This year witnessed a bevy of momentous overlaps between art and popular culture. Major films, T.V. series, fashion designers, and musicians intersected with some of the most notable artists, museums, and other art world fixtures. Below is a (highly subjective) ranking of the top 10 crossovers from 2019, which placed the art industry and its players in new and exciting contexts.
8. Netflix Releases Velvet Buzzsaw
What happens when you combine art world satire and horror? The answer was Velvet Buzzsaw, a film written and directed by Dan Gilroy and starring Jake Gyllenhaal, Zawe Ashton, Rene Russo, and Toni Collette. The movie’s sometimes lackluster, albeit entertaining, plot follows the wheelings and dealings of Morf Vandewalt, a dissatisfied art critic who becomes fascinated with artworks by a mysterious deceased artist named Vetril Dease. Much of Velvet Buzzsaw chronicles the gruesomely inventive ways that Dease’s paintings, sculptures, and installations murder dealers in Vandewalt’s circle, but those scenes are also punctuated by a few welcome jabs at the ways the art world functions.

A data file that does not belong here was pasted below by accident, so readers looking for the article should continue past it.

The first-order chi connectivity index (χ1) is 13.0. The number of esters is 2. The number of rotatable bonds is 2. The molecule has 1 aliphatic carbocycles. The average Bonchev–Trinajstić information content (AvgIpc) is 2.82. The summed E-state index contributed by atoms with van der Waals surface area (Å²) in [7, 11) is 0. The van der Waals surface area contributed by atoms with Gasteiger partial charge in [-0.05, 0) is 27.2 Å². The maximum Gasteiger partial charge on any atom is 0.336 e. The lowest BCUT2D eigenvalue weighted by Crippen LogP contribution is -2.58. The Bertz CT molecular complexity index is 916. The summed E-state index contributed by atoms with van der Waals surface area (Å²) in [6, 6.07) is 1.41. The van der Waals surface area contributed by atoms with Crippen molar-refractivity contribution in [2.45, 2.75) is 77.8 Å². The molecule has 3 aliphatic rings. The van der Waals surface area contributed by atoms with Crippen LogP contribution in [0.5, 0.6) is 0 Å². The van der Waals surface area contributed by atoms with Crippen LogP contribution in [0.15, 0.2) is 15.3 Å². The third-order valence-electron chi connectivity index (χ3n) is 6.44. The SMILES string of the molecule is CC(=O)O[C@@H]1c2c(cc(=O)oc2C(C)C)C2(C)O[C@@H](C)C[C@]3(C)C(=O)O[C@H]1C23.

7. Moschino Presents Picasso-Inspired Wares at Milan Fashion Week
Big sleeves and outlandish patterns were the name of the game this fall when the Italian fashion house Moschino debuted an artful collection of pieces based on Pablo Picasso’s Cubist-era works. Pieces referenced some of the artist’s most iconic creations, from the masterpiece Les Demoiselles d’Avignon (1907) to his Guitar (1912–14) sculptures. The show at Milan Fashion Week included Bella Hadid dressed as a harlequin, while other models’ looks came with large, golden, and, in all likelihood, very cumbersome frames included.